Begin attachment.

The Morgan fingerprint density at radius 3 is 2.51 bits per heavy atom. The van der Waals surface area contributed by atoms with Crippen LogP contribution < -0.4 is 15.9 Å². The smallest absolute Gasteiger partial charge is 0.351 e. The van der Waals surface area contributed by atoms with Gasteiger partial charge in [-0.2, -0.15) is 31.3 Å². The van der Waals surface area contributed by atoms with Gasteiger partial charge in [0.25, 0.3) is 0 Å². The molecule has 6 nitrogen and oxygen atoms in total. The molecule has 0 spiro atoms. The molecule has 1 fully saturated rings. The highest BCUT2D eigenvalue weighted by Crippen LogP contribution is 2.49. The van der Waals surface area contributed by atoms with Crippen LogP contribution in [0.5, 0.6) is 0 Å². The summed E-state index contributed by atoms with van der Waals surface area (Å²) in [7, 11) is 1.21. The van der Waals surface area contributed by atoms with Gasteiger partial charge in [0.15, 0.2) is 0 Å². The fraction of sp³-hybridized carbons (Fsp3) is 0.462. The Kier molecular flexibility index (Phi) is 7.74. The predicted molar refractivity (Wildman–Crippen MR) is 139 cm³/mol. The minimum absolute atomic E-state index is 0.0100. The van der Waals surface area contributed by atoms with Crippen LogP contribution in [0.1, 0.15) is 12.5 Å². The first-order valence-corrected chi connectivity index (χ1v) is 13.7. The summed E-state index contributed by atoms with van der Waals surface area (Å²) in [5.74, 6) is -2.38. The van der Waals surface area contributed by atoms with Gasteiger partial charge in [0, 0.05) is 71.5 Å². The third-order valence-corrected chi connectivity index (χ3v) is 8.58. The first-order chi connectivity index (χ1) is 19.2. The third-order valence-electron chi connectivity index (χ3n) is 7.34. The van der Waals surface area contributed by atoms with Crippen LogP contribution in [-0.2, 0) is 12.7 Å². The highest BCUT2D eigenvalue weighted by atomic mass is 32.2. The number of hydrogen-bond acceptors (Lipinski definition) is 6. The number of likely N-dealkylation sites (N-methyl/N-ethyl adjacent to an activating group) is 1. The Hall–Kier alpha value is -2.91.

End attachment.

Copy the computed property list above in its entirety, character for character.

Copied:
The Morgan fingerprint density at radius 3 is 2.51 bits per heavy atom. The van der Waals surface area contributed by atoms with Crippen LogP contribution < -0.4 is 15.9 Å². The smallest absolute Gasteiger partial charge is 0.351 e. The van der Waals surface area contributed by atoms with Gasteiger partial charge in [-0.2, -0.15) is 31.3 Å². The van der Waals surface area contributed by atoms with Gasteiger partial charge in [0.25, 0.3) is 0 Å². The molecule has 6 nitrogen and oxygen atoms in total. The molecule has 0 spiro atoms. The molecule has 1 fully saturated rings. The highest BCUT2D eigenvalue weighted by Crippen LogP contribution is 2.49. The van der Waals surface area contributed by atoms with Crippen LogP contribution in [0.5, 0.6) is 0 Å². The summed E-state index contributed by atoms with van der Waals surface area (Å²) in [7, 11) is 1.21. The van der Waals surface area contributed by atoms with Gasteiger partial charge in [0.15, 0.2) is 0 Å². The fraction of sp³-hybridized carbons (Fsp3) is 0.462. The Kier molecular flexibility index (Phi) is 7.74. The predicted molar refractivity (Wildman–Crippen MR) is 139 cm³/mol. The minimum absolute atomic E-state index is 0.0100. The van der Waals surface area contributed by atoms with Crippen LogP contribution in [0.1, 0.15) is 12.5 Å². The first-order valence-corrected chi connectivity index (χ1v) is 13.7. The summed E-state index contributed by atoms with van der Waals surface area (Å²) in [5.74, 6) is -2.38. The van der Waals surface area contributed by atoms with Gasteiger partial charge in [0, 0.05) is 71.5 Å². The third-order valence-corrected chi connectivity index (χ3v) is 8.58. The first-order chi connectivity index (χ1) is 19.2. The third-order valence-electron chi connectivity index (χ3n) is 7.34. The van der Waals surface area contributed by atoms with Crippen LogP contribution in [-0.2, 0) is 12.7 Å². The highest BCUT2D eigenvalue weighted by atomic mass is 32.2. The number of hydrogen-bond acceptors (Lipinski definition) is 6. The number of likely N-dealkylation sites (N-methyl/N-ethyl adjacent to an activating group) is 1. The Hall–Kier alpha value is -2.91.